Tradition - Handing On/Handing Over

In a section of the book "Invitation to Research in Practical Theology, the authors write the following about tradition.

Tradition is a key religious word. It is an ambiguous word: carrying etymologically the meaning of ‘handing on’ but also ‘handing over’ - passing on or betraying: ‘traditio’ in Latin, ‘paradosis’ in Greek. Paul hands on the witness he has received to the death and resurrection of Jesus (1 Corinthians 15:3) and to the Last Supper (1 Corinthians 11:23); Judas hands over Jesus to the authorities (Matthew 26:45-46).

They go on to explore how we wrestle to be faithful to develop traditions so to not hand them over (betray) but to hand them on to the next generation.

Photo by  Justin Main  on  Unsplash

Photo by Justin Main on Unsplash

What stirs in my soul is not just the ways we are to be faithful to not betray tradition and how we ought to faithfully hand tradition on to the next generation, but the ways that tradition betrays us.

Traditions hand us deep wisdom and knowing that is valuable and important. We tend to idealize and romanticize the tradition of the past. Everyone has “golden years” they remember as the best times of their life and many of us work hard to try to get back to those times or lament that we are no longer in those glory days. And this is where tradition can betray us.

Tradition, like other living things, do not like to change and are biased toward self preservation. Tradition’s evolutionary advantage, if you will, is to convince us that they are powerful and that change is deadly. For instance in the United States the tradition that argues the Civil War was not about slavery is still very much alive and those who would change this tradition are faced with very harsh words and actions. (For those outside the United States, the Civil War is complex like all wars, but it was chiefly about slavery.)

Tradition is a big reason that I am dedicated to the Church. I love the tradition and believe there is deep wisdom and Truth contained within them. But until I come to grips with the reality that traditions are not just handed on but they also hand us over, they can betray us, they can enslave for their own existence.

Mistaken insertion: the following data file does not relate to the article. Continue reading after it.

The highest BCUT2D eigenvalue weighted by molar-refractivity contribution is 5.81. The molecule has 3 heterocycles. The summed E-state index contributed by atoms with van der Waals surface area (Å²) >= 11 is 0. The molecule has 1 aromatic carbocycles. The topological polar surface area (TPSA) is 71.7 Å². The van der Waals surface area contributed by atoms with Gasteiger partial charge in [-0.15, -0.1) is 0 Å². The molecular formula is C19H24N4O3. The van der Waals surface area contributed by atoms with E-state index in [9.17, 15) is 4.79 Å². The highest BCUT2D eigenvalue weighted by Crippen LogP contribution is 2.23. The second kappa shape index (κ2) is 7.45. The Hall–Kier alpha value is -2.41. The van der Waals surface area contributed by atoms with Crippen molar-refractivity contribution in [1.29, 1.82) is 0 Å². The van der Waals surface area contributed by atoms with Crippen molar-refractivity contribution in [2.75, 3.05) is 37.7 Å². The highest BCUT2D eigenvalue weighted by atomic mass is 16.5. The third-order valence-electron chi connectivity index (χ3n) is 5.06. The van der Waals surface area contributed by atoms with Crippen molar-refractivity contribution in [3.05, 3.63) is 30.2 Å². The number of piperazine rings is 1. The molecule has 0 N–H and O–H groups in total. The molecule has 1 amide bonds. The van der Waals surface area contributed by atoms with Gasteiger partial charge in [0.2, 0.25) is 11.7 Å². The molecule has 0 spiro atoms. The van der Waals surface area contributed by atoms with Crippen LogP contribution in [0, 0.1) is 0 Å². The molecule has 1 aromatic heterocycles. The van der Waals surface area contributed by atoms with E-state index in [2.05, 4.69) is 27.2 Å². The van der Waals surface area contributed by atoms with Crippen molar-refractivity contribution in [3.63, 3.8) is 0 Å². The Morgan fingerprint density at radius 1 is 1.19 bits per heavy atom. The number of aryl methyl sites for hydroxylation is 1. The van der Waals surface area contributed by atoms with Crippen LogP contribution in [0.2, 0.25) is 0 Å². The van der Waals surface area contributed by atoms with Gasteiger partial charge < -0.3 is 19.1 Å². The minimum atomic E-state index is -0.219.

Do not forget that tradition is never dead, it is alive and tradition is using every advantage it has to breathe and spread. Let us not be fooled, tradition is powerful and beautiful. But tradition can also betray us, leading us down a dark road, for the sake of it’s own survival.

The People Without a Right or Left Hand

Guugu Yimithirr is a language of some aboriginal people of Australia. I know nothing about how to speak it. What I have come to learn about this Guugu Yimithirr is that it does not have a word for right or left. When giving directions, a native speaker might say, "go north, then turn south and there will be my house on the east." The speaker may also say something like, "raise your east-side hand and touch your west-side foot." 

The people who speak Guugu Yimithirr have a language that is geographically centered. Conversely, English speakers have an egocentric language, where right and left are words used in relation to the person rather than the outer world. Those who speak Guugu Yimithirr do not have a right or left hand, only hands that are north, south, east or west. 

(This wonderful little article from 2010 goes into greater detail on the limits of language and where 20th century thinking got a little off when considering the role of language. However, the article also points out that just because someone does not have the word left or right does not mean they are incapable of understanding the concept. The article is more a discussion on the axiom, "Languages differ essentially in what they must convey and not in what they may convey.”)